There are countless examples of such dramatic license in the film "All the President's Men" and both as viewers and as journalists we can probably thank God there are. For few of us thought it possible to fashion from the tangled opacity of the Watergate scandal a film even remotely watchable by those outside the ranks of the politically obsessed. After all, there were more than 40 people involved in the Nixon administration alone -- so many the book version of "All the President's Men" needed the cast of characters listed on the opening pages.
The supreme triumph of Goldman's Academy Award-winning screenplay is the way it slices through that kelp bed of interlocking relationships and, quite literally, cuts to the chase.
The viewer hears no more of the dozens of names involved than he needs to know, learns no more about each than he absolutely must. Instead, he is swept from one point in the story to the next by the reportorial process of discovery, whose techniques are incomparably conveyed, and by the pressure the young reporters feel -- first the pressures of competition, then the pressures of production, finally the pressures of fear and actual physical danger.
It was actor-producer Robert Redford, before Woodward and Bernstein, who first saw in the scandal not the political Goetterdaemmerung that transfixed Washington but a Hitchcockian detective story of pursuit and unseen menace. That insight is magnified by director Alan Pakula's masterly use of mazes and shadows to mirror the tortuous paths and hidden truths the reporters encounter along the way.
Time and again, most noticeably in a stunning keystone shot at the Library of Congress (it cost $90,000 for 30 seconds of screen time), the camera slowly draws back from a close-up to show the reporters or their cars dwarfed by the vast mazes of the nation's capital in which they search.
Time and again, a source lurks fearfully in the shadows and has to be lured into the light. The parking garage where Woodward meets his famous anonymous source, Deep Throat, is the ultimate visual labyrinth: a maze of shadows. It echoes with danger, but those echoes are answered elsewhere in the film by the sounds of the reporters' typewriter keys. In the film's opening frames they reverberate like gunshots.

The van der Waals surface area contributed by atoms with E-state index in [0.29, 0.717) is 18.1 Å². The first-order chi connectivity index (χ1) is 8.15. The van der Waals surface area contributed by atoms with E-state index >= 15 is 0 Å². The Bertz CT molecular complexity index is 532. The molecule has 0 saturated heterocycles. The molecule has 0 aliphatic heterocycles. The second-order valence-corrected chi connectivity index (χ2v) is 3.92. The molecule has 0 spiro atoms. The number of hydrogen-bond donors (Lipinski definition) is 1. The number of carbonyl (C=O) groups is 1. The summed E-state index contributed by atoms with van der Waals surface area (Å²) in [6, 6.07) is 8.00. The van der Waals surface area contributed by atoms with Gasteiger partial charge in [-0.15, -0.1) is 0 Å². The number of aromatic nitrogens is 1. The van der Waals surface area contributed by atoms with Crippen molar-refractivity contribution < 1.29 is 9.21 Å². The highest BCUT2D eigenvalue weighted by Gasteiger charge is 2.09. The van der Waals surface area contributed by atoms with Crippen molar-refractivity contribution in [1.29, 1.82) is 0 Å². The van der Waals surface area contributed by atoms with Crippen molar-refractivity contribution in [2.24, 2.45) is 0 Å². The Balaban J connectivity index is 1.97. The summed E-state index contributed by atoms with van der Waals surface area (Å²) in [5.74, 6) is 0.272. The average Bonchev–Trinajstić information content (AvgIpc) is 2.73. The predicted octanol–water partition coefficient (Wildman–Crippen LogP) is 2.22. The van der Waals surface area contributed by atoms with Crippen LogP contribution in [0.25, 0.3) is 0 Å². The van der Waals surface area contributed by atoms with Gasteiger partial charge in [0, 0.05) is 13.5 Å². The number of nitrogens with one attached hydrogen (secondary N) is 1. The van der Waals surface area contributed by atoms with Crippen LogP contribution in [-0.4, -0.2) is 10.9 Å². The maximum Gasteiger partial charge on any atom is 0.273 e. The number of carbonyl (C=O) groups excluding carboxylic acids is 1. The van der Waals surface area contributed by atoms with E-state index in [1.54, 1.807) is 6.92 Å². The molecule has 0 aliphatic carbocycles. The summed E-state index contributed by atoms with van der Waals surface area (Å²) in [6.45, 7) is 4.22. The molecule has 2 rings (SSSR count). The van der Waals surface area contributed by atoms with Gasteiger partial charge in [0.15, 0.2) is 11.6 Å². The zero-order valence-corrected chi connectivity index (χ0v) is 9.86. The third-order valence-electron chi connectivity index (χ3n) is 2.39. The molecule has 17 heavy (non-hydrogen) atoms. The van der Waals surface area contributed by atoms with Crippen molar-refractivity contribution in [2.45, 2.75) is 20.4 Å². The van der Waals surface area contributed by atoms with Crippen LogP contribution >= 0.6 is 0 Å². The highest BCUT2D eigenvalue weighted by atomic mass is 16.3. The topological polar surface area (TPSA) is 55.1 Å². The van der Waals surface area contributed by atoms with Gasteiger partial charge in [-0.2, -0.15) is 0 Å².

Pakula wisely keeps his Nixon administration villains offscreen -- their power and inaccessibility hinted at by television images or by a voice on a telephone or by the opaque windows of darkly sinister limousines. Despite exceptional performances by Redford, Dustin Hoffman as Bernstein and Jason Robards as Post Executive Editor Ben Bradlee, "All the President's Men" is largely carried by such nuances, by what it suggests and portends more than by what it says. And if you want to see what a preachy disaster it could have been, view it alongside Oliver Stone's flatulent historical travesty "JFK."
Unhappily, those who make their first acquaintance with "All the President's Men" on videotape will be greatly shortchanged. In order to squeeze it onto a single cassette, great editing minds at Warner Home Video guillotined 11 minutes of Pakula's artistry, and the resulting 127-minute film, though still powerful, is seriously diminished.
What's missing is mostly nuance, but it's vital, particularly to Robards's Oscar-winning portrait of Bradlee. Gone are many of Robards's most eloquent long looks -- angry, thoughtful or frustrated. Gone is his swaggering late-night exit from the newsroom, The Post's first edition slapping his thigh.
Gone also are many of the telephoning sequences that underline the drudgery and imprecision of a reporter combing a list. Gone is Hoffman as the ultimate Carl Bernstein, pleading with a phone company official for people's telephone records while insisting he hates to violate personal privacy.
But what survives endures, warts and all, as an extraordinary motion picture. Twenty years after the fact, it's still a remarkable portrait of Washington, and of journalism doing the very most that it can do.